Sacrifices must be made for the greater good in “Batman v Superman: Dawn of Justice,” a tiresome yet entertaining spectacle from director Zack Snyder, a sequel to his 2013 film, “Man of Steel.” The story picks up two years later, as Superman (Henry Cavill) has become a controversial figure, following the destruction of Metropolis, and has entered the radar of a shadowy vigilante.
In the city of Gotham, billionaire Bruce Wayne (Ben Affleck) has become disgusted by the potential danger Superman represents to the citizens of the world. In Metropolis, Clark Kent (Cavill) struggles with the public’s opinion of Superman, maintaining his relationship with reporter Lois Lane (Amy Adams), as businessman Lex Luthor (Jesse Eisenberg) formulates his own plan to pit the Man of Steel against the Bat. Soon, Batman prepares to hunt down Superman in a climactic battle that will shape the future of earth and justice.
The question – who would win in a fight between Batman and Superman? – is one with origins in arguments on the elementary school playground. Finally playing out on the big screen, filmmakers have delivered a titanic battle that examines the similarities and differences in philosophy between the two heroes, with varying degrees of success and failure in the presentation. Initially, one of the biggest issues does not stem from the film’s characters or style, but instead its length and neglectful attention to pacing.
The problem is not a result of the overall film being too long; despite its two and a half hour run time the filmmakers still lack adequate space for the immense number of storylines they are trying to tell. The result is two films, a sequel for Superman and a debut for Batman, each competing for screen time, and thereby disrupting the film’s pacing, creating a bloated, slow start that leaves audiences disinterested, unsure of which direction the story is heading.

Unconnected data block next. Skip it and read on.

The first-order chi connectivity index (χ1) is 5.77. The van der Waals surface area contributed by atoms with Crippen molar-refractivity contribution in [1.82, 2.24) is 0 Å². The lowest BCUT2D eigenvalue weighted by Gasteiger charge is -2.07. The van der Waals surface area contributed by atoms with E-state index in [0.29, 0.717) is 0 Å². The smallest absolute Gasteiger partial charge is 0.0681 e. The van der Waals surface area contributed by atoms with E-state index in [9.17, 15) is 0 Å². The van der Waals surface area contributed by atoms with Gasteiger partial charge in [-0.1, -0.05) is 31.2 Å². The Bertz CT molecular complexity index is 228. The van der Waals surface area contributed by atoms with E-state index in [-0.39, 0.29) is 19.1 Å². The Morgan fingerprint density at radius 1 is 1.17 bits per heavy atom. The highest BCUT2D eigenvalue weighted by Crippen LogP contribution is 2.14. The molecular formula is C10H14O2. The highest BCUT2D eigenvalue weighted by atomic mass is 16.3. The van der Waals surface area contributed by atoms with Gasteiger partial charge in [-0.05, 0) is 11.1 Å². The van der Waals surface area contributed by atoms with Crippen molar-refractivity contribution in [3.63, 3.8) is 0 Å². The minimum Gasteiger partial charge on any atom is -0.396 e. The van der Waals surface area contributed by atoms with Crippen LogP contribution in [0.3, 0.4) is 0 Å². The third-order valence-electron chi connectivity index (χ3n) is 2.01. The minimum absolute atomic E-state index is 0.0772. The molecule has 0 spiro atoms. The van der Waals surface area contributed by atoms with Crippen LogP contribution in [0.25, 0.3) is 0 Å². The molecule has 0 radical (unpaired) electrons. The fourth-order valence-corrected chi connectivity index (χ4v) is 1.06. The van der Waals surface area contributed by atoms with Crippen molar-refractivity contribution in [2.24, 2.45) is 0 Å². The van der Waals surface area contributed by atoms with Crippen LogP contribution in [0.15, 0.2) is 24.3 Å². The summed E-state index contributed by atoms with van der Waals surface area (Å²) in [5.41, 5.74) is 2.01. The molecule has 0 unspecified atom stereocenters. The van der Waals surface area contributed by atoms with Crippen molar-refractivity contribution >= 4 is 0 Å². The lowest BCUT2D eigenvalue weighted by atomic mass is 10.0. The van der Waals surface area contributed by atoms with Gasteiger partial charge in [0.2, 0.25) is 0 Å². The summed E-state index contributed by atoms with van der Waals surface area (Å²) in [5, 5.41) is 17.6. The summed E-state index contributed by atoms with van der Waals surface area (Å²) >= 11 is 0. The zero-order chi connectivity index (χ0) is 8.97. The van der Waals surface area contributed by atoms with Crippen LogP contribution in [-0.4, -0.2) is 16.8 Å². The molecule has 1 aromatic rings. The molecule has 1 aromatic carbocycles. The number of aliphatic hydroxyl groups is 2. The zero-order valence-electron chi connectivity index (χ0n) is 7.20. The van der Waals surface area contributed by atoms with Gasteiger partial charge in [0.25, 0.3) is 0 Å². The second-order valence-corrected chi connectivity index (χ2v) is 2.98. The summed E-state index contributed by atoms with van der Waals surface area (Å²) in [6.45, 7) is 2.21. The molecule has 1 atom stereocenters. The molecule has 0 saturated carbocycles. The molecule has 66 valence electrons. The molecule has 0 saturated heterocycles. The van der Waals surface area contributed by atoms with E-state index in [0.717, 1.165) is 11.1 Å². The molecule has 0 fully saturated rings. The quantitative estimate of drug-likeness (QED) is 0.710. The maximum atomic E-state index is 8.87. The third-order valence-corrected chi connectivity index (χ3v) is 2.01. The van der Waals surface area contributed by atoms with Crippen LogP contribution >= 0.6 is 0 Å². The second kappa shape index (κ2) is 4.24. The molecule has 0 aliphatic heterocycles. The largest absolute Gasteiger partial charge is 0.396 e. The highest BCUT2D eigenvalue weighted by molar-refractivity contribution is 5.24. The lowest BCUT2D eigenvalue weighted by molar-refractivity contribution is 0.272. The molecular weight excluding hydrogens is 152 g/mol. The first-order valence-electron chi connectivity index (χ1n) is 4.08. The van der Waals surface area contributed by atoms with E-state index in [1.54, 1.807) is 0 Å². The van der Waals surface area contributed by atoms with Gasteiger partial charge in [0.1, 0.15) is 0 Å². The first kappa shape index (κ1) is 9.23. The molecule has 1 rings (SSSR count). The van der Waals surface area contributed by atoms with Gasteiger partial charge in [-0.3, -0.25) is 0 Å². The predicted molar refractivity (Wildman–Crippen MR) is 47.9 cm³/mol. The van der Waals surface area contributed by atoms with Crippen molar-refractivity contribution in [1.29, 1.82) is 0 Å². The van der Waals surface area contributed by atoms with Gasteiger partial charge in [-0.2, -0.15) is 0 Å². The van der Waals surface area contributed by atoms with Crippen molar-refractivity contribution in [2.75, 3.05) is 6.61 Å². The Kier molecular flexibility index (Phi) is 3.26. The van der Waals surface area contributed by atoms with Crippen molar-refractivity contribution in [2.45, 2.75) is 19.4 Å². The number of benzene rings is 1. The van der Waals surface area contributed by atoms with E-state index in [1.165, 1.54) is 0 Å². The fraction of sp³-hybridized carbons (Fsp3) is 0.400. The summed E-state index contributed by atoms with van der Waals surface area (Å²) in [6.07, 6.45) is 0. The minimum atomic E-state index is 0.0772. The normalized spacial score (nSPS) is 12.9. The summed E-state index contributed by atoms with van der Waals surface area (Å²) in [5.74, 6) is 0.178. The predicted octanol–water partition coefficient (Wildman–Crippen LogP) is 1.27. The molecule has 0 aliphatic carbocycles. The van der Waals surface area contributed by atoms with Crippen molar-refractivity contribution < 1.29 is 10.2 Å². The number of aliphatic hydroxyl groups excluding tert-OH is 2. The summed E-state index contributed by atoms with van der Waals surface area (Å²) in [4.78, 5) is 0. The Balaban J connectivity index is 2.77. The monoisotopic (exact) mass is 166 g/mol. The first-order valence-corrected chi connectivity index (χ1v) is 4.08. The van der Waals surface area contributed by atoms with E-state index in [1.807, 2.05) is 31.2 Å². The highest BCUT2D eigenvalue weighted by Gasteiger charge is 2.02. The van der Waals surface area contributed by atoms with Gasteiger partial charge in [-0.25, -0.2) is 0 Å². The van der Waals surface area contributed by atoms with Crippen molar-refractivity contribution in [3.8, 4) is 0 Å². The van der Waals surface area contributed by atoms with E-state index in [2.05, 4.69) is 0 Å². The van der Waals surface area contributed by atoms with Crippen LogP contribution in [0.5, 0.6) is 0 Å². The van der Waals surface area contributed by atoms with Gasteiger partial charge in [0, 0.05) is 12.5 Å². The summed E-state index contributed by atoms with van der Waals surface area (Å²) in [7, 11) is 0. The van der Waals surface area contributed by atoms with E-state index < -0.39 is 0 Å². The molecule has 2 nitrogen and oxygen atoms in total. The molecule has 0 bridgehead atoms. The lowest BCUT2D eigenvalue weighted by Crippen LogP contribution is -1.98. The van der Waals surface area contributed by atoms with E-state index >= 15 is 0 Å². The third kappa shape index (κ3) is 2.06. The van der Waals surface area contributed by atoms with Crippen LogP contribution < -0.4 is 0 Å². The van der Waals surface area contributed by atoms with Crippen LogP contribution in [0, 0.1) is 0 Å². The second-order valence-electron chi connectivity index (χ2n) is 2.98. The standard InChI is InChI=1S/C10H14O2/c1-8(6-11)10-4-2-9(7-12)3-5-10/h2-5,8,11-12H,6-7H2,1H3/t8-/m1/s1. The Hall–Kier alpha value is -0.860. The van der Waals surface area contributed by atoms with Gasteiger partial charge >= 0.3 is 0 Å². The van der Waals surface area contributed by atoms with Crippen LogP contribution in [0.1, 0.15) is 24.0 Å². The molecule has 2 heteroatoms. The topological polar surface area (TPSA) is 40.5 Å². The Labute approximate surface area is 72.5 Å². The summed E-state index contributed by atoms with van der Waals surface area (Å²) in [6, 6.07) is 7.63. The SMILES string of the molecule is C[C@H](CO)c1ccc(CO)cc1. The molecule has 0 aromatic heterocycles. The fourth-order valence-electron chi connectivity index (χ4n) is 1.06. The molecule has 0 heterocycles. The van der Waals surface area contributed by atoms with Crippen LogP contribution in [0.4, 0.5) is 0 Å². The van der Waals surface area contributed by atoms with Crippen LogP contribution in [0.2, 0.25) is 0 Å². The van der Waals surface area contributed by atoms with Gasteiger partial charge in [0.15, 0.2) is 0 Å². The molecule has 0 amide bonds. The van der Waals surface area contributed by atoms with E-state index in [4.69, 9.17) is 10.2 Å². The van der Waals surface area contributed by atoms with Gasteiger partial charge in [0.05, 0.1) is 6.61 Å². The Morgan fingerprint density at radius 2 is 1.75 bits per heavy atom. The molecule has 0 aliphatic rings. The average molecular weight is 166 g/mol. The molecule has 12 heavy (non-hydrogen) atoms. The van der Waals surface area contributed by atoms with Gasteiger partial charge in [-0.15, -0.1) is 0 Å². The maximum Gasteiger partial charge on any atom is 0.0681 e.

However, the writers bring the story around partway into the film, suddenly and explosively weaving the subplots into an overarching narrative. For the next hour, the film improves in both pacing and presentation; the action becomes easier to follow, and the story more interesting. Affleck as Batman is particularly noteworthy, as the actor disappears into his role. And Gal Gadot as Wonder Woman, despite her limited screen time, is a welcomed addition to the cast.
Of course these presentations are not without their flaws. Eisenberg’s portrayal of Lex Luthor initially chews enough scenery to repulse audiences, but the character is gradually shown to be complicated and psychotic. This is a major issue throughout the entire film: There are numerous flaws in the beginning that eventually improve, only to drop off into an enjoyable, yet overblown, climax.
With massive superhero action and a story that gradually improves from a slow start, director Zack Snyder’s “Batman v Superman: Dawn of Justice” portrays a grandiose matchup between the two superhero titans, with mixed results. Audiences may be deterred by faults in the story and pacing, but others will surely be wowed by the fighting and spectacle.
My grade: 6.5 out of 10 stars.
(Timothy Hogg is a copy editor for The Derrick./The News-Herald. He has a minor in film and media studies from Slippery Rock University. Readers may contact him by email at email@example.com.)